Lifespan researcher develops first blood test to predict risk of sudden cardiac death

April 4, 2014

A researcher at the Cardiovascular Institute (CVI) at Rhode Island, The Miriam and Newport Hospitals, has found that a simple blood test can predict a person's risk for sudden cardiac death, enabling physicians to more quickly and accurately assess a patient's need for an implantable cardiac defibrillator (ICD). The research, co-authored by Samuel C. Dudley, MD, PhD, chief of cardiology at the CVI, is published online in the Journal of the American College of Cardiology.

“The primary prevention model for at-risk patients in the United States is to implant an ICD before a cardiac event happens,” says Dudley. “While it's better to be safe, this has led to widespread overuse of ICDs throughout the U.S. and abroad. With this blood test, we can refine the need for such a device, and instead implant the cardiac defibrillators only in the most severe cases of sudden cardiac death risk.”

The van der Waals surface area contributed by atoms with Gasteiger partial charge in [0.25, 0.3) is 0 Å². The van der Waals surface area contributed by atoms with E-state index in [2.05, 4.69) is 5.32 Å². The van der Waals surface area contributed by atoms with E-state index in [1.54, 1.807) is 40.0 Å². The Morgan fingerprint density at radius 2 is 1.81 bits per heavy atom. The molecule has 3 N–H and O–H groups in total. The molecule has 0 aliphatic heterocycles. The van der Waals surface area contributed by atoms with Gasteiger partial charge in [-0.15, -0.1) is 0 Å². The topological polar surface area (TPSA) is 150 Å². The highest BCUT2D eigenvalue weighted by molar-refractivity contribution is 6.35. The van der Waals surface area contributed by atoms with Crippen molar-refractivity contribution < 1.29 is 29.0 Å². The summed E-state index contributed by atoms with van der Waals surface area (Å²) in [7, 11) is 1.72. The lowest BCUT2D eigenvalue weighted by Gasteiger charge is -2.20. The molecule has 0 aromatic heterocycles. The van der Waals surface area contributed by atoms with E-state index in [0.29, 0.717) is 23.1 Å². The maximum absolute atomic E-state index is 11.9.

Currently, risk assessments are determined by measuring the fraction of blood ejected from the heart in any one heartbeat, the ejection fraction. When the ejection fraction falls below 35%, a patient may benefit from an ICD. It is believed that approximately 60% of patients who receive defibrillators as a result of these assessments may not actually need one. This blood test will determine more accurately which patients do in fact need the defibrillator. The test is in a pilot phase and will be validated in a large, multi-site trial led by Dudley and other researchers at Lifespan's CVI anticipated to start this fall. Read the abstract.

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